How to do an IT Strategy on a budget
For most IT people, the term IT strategy is connected to vague visionary statements, cultural buzzwords and huge documents. These documents can be expensive to produce, difficult to maintain and a nightmare to communicate. Visions are hard to implement without specific guidance and cultural buzzword are fireworks that quickly fizzle out when people walk out of your presentation.
If you aren’t one of those huge businesses chances are that you don’t have one of those gigantic documents to follow. Even if you are, there are still ways to make your IT strategy better.
One thing to keep in mind, if you don’t even have a tiny document or a statement describing your IT strategy, your strategy is defined by the way your employees go about their daily jobs. That means that the culture and habits of your IT people is your IT strategy. And if there is a culture gap between your IT people and your business people, you’ll have a business – IT misalignment. Sounds familiar? If so read on, and we’ll share a few tips on how to fix this, improve your short and sweet IT strategy and achieve better business IT alignment. All this on a budget.
But first, a short brush up on what a strategy really is. When it comes to business strategy Michael Porter says that the five tests of a good strategy are:
- A unique value proposition compared to other organizations
- A different, tailored value chain
- Clear tradeoffs, and choosing what not to do
- Activities that fit together and reinforce each other
- Strategic continuity with continual improvement in realizing the strategy
He also goes on and says that a strategy is not:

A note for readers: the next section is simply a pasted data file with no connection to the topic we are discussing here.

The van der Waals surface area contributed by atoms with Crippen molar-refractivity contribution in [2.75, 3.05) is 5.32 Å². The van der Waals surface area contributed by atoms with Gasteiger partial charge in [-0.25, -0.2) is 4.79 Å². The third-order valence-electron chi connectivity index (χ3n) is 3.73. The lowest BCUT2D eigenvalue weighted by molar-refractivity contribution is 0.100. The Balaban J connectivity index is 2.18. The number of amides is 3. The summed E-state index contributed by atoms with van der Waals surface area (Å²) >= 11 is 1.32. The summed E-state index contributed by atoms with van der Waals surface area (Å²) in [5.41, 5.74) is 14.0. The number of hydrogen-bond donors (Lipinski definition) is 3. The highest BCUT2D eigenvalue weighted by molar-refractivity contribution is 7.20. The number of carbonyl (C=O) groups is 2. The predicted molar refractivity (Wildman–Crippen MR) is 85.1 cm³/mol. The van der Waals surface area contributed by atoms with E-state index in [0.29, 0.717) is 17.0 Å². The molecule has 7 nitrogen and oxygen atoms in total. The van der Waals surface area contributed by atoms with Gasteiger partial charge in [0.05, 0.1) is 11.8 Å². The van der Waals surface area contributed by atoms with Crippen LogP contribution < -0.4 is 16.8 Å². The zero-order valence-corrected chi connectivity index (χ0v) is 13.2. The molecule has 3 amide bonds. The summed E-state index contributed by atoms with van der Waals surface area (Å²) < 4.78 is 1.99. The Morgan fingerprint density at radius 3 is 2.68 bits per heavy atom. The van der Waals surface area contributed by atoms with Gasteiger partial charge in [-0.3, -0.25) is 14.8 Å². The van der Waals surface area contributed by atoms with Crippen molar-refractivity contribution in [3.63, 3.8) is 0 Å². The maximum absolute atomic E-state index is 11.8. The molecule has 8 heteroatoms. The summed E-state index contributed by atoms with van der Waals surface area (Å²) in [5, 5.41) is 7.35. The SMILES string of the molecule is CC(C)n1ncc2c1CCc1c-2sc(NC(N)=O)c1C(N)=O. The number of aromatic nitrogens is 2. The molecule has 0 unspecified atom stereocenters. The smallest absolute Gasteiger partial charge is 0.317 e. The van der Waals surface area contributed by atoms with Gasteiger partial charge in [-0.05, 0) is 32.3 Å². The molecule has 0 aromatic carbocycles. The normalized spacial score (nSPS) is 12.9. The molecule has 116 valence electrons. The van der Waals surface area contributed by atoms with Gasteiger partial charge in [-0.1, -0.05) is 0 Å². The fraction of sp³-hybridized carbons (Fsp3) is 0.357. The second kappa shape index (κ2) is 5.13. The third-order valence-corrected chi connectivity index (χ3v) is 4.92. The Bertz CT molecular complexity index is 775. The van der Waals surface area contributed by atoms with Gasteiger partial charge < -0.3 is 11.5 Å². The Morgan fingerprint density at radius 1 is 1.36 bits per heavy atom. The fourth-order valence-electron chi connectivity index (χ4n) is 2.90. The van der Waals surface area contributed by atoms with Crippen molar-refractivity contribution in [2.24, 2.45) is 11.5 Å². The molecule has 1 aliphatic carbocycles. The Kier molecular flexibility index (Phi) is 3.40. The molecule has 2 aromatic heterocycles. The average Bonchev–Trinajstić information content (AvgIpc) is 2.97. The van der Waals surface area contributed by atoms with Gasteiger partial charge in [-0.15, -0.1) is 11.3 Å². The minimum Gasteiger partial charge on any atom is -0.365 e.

- The internet (or any technology)
- Mergers / Consolidation
- Alliances / Partnering
- Best practice improvement
- A vision
So, by looking at this, good technology strategy can’t simply consist of doing scrum, developing software, outsourcing your ops department or having a grand vision for the future. It can’t either be vendor dependent (which is why we at CoreMotif are vendor independent) or technology dependent. Stating stuff such as we are a Microsoft house, or we only buy computers from this specific vendor can’t be your technology strategy either.
To make a good technology strategy on a budget, we recommend you gather your major stakeholders, board of directors or whomever is involved in strategic decision making for your business and consider the five tests of a good strategy within the context of IT.
Unique value proposition
Also known as your unique selling proposition (USP) your uniqie value proposition is a clear statement, a chain of reasoning, describing the benefit of what your IT department has to offer. You craft a statement answering why you should be a part of the business at all? We recommend contemplating the following questions among others:
- What do we bring to the table that’s unique?
- How are we different from any generic IT service provider out there?
- Are we writing better or cheaper code / maintaining the IT systems / why us?
- Do we understand the real problem that the business is solving for the customer?
- What are the problems that the business is facing while solving those problems?
- What are we, as a business, competing on? Is it value, cost, customer relationship, any other concept?
A different, tailored value chain
A value chain is a conceptual model providing a high-level description of how the process or activities by which a company adds value to an article, including production, marketing and the provision of after sales services are carried out. Value stream maps or value chains roughly serve the same purpose here, the idea is to figure out how the IT department adds value, in what steps. A typical IT department has at least the following value chains or value streams
- Designing custom software, delivering it into the live environment, maintaining it and supporting its users.
- Procurement of IT assets, software and hardware and delivering it into the live environment, maintaining it and supporting its users
You can also look at the value streams that the typical IT department has, which are
- Strategy to Portfolio, figuring out what to build or procure
- Requirements to deploy, to build what the business needs
- Request to fulfill, catalog, fulfill and manage service usage
- Detect to correct, anticipate and resolve production issues